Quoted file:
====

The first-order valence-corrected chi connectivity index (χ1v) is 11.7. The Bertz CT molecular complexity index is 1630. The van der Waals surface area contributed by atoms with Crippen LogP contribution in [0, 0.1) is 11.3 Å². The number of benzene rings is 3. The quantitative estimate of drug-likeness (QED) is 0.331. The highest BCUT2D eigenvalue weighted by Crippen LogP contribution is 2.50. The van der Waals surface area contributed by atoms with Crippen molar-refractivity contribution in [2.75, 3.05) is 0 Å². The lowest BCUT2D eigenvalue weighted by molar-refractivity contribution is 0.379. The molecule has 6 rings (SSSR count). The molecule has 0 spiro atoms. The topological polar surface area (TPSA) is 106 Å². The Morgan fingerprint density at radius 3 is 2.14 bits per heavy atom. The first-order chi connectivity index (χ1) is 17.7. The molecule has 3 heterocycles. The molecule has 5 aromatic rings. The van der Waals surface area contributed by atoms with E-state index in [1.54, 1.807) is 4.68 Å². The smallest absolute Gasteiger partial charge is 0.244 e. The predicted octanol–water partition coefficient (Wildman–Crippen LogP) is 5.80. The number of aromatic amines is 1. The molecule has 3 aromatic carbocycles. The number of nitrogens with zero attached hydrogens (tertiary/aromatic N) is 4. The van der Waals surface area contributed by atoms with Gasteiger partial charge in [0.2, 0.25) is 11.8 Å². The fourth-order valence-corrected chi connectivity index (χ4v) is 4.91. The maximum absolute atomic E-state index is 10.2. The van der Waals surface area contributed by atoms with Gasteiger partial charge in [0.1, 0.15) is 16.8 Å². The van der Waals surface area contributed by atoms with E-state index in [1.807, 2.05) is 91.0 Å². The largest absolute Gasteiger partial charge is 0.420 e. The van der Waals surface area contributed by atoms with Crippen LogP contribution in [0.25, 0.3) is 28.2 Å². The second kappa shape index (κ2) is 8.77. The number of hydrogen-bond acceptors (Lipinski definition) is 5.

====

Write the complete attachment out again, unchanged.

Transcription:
The first-order valence-corrected chi connectivity index (χ1v) is 11.7. The Bertz CT molecular complexity index is 1630. The van der Waals surface area contributed by atoms with Crippen LogP contribution in [0, 0.1) is 11.3 Å². The number of benzene rings is 3. The quantitative estimate of drug-likeness (QED) is 0.331. The highest BCUT2D eigenvalue weighted by Crippen LogP contribution is 2.50. The van der Waals surface area contributed by atoms with Crippen molar-refractivity contribution in [2.75, 3.05) is 0 Å². The lowest BCUT2D eigenvalue weighted by molar-refractivity contribution is 0.379. The molecule has 6 rings (SSSR count). The molecule has 0 spiro atoms. The topological polar surface area (TPSA) is 106 Å². The Morgan fingerprint density at radius 3 is 2.14 bits per heavy atom. The first-order chi connectivity index (χ1) is 17.7. The molecule has 3 heterocycles. The molecule has 5 aromatic rings. The van der Waals surface area contributed by atoms with E-state index in [1.54, 1.807) is 4.68 Å². The smallest absolute Gasteiger partial charge is 0.244 e. The predicted octanol–water partition coefficient (Wildman–Crippen LogP) is 5.80. The number of aromatic amines is 1. The molecule has 3 aromatic carbocycles. The number of nitrogens with zero attached hydrogens (tertiary/aromatic N) is 4. The van der Waals surface area contributed by atoms with Gasteiger partial charge in [0.2, 0.25) is 11.8 Å². The fourth-order valence-corrected chi connectivity index (χ4v) is 4.91. The maximum absolute atomic E-state index is 10.2. The van der Waals surface area contributed by atoms with Gasteiger partial charge in [0.1, 0.15) is 16.8 Å². The van der Waals surface area contributed by atoms with E-state index in [1.807, 2.05) is 91.0 Å². The largest absolute Gasteiger partial charge is 0.420 e. The van der Waals surface area contributed by atoms with Crippen LogP contribution in [0.25, 0.3) is 28.2 Å². The second kappa shape index (κ2) is 8.77. The number of hydrogen-bond acceptors (Lipinski definition) is 5.